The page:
Arabisk videnskab: En hyldest
Arabisk fremstilling af den græske filosof Sokrates og hans disciple.
Mange tror, at middelalderens arabiske videnskab kun var en bevarelse af status quo fra antikken eller afviser den ligefrem som værdiløs, og det på trods af dens bidrag til den europæiske renæssance og den herpå følgende videnskabelige og tekniske revolution.
Det er således ikke ualmindeligt at se folk, der ganske afgjort burde vide bedre udslynge "smarte" bemærkninger som f.eks. "de østlige religioner og kulturer har sandt for dyden ikke bidraget med meget andet end gold obskurantisme og virkningsløse 'alternative' behandlinger på det videnskabelige område" og lignende uinformeret sludder.
Den prisbelønnede fysiker Jim Al-Khalili forsøger i dagens Guardian at rette op på sådanne fordomme med en uforbeholden hyldest til den arabiske videnskab og den intellektuelle tradition, der stod bag den:
It has never been more timely or more resonant to explore the extent to which western cultural and scientific thought is indebted to the work, a thousand years ago, of Arab and Muslim thinkers.Den europæiske videnskab ville, med andre ord, intet have været uden den arabiske, hvilket visse mennesker måske gør klogt i at huske, før de gør for meget ud af "østlige kulturers" generelle værdiløshed og overtro.
What is remarkable, for instance, is that for over 700 years the international language of science was Arabic (which is why I describe it as "Arabic science"). More surprising, maybe, is the fact that one of the most fertile periods of scholarship and scientific progress in history would not have taken place without the spread of Islam across the Middle East, Persia, north Africa and Spain.I have no religious or political axe to grind. As the son of a Protestant Christian mother and a Shia Muslim father, I have nevertheless ended up without a religious bone in my body.
If there is anything I truly believe, it is that progress through reason and rationality is a good thing - knowledge and enlightenment are always better than ignorance. I proudly share my worldview with one of the greatest rulers the Islamic world has ever seen: the ninth-century Abbasid caliph of Baghdad, Abu Ja'far Abdullah al-Ma'mun. Many in the west will know something of Ma'mun's more illustrious father, Harun al-Rashid, the caliph who is a central character in so many of the stories of the Arabian Nights. But it was Ma'mun, who came to power in AD813, who was to truly launch the golden age of Arabic science. His lifelong thirst for knowledge was such an obsession that he was to create in Baghdad the greatest centre of learning the world has ever seen, known throughout history simply as Bayt al-Hikma: the House of Wisdom.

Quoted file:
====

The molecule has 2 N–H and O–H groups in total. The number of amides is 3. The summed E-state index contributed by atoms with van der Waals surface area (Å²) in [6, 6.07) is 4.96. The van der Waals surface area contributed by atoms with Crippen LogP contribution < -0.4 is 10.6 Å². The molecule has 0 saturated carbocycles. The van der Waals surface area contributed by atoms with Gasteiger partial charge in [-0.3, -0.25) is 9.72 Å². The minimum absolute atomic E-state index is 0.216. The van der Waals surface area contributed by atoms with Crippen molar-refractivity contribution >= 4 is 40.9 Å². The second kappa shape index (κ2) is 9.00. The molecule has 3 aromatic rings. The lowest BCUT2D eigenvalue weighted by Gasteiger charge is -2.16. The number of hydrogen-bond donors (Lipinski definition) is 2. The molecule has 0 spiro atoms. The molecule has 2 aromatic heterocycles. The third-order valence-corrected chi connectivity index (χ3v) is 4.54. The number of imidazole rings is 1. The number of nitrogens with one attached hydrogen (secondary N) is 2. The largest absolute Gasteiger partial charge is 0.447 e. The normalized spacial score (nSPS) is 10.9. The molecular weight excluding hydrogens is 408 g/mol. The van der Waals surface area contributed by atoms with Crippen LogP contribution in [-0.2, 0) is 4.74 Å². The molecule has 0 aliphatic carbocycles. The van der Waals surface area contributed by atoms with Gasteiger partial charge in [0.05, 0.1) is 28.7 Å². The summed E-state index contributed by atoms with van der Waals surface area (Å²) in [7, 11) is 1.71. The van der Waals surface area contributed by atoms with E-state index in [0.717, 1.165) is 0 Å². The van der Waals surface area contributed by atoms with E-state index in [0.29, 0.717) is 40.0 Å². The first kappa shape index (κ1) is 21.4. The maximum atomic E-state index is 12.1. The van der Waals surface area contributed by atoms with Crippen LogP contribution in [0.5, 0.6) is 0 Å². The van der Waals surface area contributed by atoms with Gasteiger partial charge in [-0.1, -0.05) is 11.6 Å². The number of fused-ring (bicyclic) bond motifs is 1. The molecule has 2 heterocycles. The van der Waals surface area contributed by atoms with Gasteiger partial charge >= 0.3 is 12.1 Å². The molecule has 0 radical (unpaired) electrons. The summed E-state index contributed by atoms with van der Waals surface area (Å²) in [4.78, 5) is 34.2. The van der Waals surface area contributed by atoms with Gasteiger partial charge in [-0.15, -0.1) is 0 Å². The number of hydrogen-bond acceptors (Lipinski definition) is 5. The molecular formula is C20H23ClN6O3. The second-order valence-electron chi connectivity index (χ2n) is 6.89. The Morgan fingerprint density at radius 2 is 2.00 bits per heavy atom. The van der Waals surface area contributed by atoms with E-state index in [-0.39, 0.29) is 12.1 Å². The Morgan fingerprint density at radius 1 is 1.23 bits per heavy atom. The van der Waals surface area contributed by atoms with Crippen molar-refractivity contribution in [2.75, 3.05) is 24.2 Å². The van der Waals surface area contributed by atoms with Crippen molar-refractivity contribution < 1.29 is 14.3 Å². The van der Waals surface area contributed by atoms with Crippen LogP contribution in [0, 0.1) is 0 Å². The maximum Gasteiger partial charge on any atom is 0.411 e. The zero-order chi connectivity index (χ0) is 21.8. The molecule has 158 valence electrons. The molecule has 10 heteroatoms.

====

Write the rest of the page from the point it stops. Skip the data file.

The scientists and philosophers whom Ma'mun brought together, and whom he entrusted with his dreams of scholarship and wisdom, sparked a period of scientific achievement that was just as important as the Greeks or Renaissance, and we cannot simply project the European dark ages on to the rest of the world.
Many of the achievements of Arabic science often come as a surprise. For instance, while no one can doubt the genius of Copernicus and his heliocentric model of the solar system in heralding the age of modern astronomy, it is not commonly known that he relied on work carried out by Arab astronomers many centuries earlier. Many of his diagrams and calculations were taken from manuscripts of the 14th-century Syrian astronomer Ibn al-Shatir. Why is he never mentioned in our textbooks? Likewise, we are taught that English physician William Harvey was the first to correctly describe blood circulation in 1616. He was not. The first to give the correct description was the 13th-century Andalucian physician Ibn al-Nafees.
And we are reliably informed at school that Newton is the undisputed father of modern optics. School science books abound with his famous experiments with lenses and prisms, his study of the nature of light and its reflection, and the refraction and decomposition of light into the colours of the rainbow. But Newton stood on the shoulders of a giant who lived 700 years earlier. For without doubt one of the greatest of the Abbasid scientists was the Iraqi Ibn al-Haytham (born in AD965), who is regarded as the world's first physicist and as the father of the modern scientific method - long before Renaissance scholars such as Bacon and Descartes.
But what surprises many even more is that a ninth-century Iraqi zoologist by the name of al-Jahith developed a rudimentary theory of natural selection a thousand years before Darwin. In his Book of Animals, Jahith speculates on how environmental factors can affect the characteristics of species, forcing them to adapt and then pass on those new traits to future generations ...
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